I often have to review steel weldments for structural integrity which are located on a moving vessel (Pitch, Roll, Heave etc). Previously I have calculated the forces induced due to the vessel motion and added teh forces to the model in a static analysis which works okay and has passed 3rd party verification in the past.
However I feel like it should be possible to miss out the hand calcs and input the vessel motion into Creo directly (i.e. pitches 8 degs in 5 secs, rolls 8 degs in 5 secs, heaves 10m in 10 secs etc etc..) and have it spit out the the resulting stresses. Can Creo do this (dynamic analysis?) and if so any pointers?
I previously posted this at: Motion Induced Stress Analysis but didnt know how to move it to here so have posted twice.
It seems to me that all your examples can be described using an acceleration. You can define this using a gravity load (heave), or a centrifugal load (pitch/ roll). you will have to find a way to constrain your structure though. You can use the location where the vessel is mounted to the thing that supports the vessel (a ship?).
Although: pitching 8 degrees in 5 seconds is a velocity, that in itself will not cause a stress (it's a constant motion) it's the acceleration that does it.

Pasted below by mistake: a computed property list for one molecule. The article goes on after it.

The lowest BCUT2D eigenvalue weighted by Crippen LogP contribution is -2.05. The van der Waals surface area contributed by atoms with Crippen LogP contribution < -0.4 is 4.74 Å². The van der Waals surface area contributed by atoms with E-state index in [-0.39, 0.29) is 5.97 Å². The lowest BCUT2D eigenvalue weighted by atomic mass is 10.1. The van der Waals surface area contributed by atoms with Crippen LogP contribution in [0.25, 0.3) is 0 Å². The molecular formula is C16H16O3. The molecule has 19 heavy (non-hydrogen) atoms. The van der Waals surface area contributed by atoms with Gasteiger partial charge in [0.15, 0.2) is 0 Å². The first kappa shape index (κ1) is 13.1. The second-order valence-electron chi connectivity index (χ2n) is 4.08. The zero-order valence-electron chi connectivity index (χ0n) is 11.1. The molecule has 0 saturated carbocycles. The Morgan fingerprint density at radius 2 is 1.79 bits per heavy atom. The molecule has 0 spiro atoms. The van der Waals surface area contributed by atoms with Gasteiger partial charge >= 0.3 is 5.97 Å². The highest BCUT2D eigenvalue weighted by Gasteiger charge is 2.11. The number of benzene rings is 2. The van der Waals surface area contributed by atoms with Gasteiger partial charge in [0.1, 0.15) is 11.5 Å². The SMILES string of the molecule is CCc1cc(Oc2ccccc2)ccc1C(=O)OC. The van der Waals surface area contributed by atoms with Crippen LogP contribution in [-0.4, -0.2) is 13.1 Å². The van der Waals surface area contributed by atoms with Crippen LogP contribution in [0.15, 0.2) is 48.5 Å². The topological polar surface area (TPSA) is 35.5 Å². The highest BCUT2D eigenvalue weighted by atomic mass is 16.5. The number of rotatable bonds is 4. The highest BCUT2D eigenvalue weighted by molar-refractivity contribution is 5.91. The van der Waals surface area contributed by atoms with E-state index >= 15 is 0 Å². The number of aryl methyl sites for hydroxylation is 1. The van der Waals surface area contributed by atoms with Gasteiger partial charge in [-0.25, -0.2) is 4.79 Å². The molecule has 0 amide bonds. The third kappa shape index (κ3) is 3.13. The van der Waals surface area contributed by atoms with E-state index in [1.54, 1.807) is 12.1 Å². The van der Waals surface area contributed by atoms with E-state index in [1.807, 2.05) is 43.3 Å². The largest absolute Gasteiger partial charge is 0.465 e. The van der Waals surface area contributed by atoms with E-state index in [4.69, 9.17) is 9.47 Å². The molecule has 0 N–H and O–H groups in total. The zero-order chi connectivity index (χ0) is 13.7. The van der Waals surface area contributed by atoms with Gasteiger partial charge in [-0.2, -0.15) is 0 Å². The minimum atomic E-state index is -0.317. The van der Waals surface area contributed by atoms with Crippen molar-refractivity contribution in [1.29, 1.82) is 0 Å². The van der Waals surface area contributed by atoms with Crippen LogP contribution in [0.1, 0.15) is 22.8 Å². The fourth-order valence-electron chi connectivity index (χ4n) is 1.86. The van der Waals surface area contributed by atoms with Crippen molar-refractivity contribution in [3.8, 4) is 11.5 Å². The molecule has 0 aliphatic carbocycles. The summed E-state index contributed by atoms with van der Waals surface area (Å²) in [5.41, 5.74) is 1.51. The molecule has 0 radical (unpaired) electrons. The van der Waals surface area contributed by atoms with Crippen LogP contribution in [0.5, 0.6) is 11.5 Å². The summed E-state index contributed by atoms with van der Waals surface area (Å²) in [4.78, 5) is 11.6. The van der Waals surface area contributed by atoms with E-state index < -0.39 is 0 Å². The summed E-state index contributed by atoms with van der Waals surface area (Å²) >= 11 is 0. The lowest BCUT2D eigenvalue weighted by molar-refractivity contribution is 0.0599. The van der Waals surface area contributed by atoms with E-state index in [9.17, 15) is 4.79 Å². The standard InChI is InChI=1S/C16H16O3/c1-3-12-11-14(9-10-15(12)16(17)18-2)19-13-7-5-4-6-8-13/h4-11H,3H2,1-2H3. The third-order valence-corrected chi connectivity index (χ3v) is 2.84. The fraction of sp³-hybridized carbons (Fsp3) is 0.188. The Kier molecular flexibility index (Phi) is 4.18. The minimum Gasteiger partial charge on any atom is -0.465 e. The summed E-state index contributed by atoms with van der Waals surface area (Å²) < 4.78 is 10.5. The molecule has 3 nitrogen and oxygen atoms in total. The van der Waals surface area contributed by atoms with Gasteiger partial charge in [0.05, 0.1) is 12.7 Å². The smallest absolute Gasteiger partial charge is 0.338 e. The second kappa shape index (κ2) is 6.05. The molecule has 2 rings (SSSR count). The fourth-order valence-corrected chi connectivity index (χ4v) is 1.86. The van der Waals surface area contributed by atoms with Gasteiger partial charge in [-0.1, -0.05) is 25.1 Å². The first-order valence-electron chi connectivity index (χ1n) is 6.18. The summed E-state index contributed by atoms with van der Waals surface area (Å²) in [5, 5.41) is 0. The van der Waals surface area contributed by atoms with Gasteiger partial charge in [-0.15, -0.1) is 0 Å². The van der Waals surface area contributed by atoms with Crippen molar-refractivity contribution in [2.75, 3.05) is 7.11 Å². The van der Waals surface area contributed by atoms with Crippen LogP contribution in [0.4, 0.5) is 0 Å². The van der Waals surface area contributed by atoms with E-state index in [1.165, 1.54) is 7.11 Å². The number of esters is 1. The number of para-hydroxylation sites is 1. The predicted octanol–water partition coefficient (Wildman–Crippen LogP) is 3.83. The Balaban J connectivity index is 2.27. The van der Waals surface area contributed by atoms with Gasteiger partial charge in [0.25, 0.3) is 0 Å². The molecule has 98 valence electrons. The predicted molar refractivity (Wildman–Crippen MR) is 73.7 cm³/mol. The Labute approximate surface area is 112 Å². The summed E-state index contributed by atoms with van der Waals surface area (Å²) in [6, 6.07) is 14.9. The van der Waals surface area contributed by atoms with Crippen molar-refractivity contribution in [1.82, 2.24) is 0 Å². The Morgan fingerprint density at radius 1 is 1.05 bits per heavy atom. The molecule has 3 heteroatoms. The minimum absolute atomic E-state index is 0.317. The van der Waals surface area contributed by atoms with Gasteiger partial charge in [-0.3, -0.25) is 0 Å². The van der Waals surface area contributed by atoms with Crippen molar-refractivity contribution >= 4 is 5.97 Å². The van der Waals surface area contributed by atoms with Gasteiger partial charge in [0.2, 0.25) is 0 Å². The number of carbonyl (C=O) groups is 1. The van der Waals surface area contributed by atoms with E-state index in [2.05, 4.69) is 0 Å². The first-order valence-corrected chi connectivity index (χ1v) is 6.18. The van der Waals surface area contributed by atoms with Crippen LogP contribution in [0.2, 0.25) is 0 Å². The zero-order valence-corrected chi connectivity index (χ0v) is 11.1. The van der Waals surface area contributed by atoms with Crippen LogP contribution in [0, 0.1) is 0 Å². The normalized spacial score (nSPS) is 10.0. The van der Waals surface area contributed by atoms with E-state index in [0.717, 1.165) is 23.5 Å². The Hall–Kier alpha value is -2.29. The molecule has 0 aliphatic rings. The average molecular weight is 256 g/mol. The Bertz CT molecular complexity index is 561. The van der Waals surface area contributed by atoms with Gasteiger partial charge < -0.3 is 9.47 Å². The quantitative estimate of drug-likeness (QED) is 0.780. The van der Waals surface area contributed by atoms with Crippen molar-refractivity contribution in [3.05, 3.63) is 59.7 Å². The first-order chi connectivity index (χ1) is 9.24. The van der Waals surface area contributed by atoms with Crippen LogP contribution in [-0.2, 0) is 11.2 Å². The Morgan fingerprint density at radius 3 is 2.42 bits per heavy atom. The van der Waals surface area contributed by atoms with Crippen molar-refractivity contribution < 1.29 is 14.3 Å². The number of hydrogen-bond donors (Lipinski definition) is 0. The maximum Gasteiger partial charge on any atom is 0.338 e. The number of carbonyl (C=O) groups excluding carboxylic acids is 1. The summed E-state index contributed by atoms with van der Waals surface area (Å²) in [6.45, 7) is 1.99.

does this help?
Thank you for the link. This looks like something I could make use off. Will need to spend a while getting to grips with it but looks to be worth the time. Apologies for the delay in reply. I haven't had a chance to look at this yet. Chris Hutcheon
Maximum accelerations are at maximum angles (zero velocity).
Do your standards give these envelopes for the relevant location on the ship?
If they do, create a csys as max roll/pitch and point your 3 gravity basis vectors in these directions.
The basis vector directions can reverse and so you have a permutated set of angles and gravities.
It merely states that...
"Unit motion due to wind, current, and wave loads shall be included in the design loads".
It does also state that ""Where vessel motion characteristic is not available, conservative maximum pitch and roll accelerations of 0.35g can be considered" however I normally have all the data to hand so I go through the motions (pun intended) of working out he loads.
I do think that between your post and Sylvain's post I should be able to work a more efficient means of calculating the stresss due to vessel motion...if I can get the time away from other projects to do so.
Thank you for your guidance. Chris Hutcheon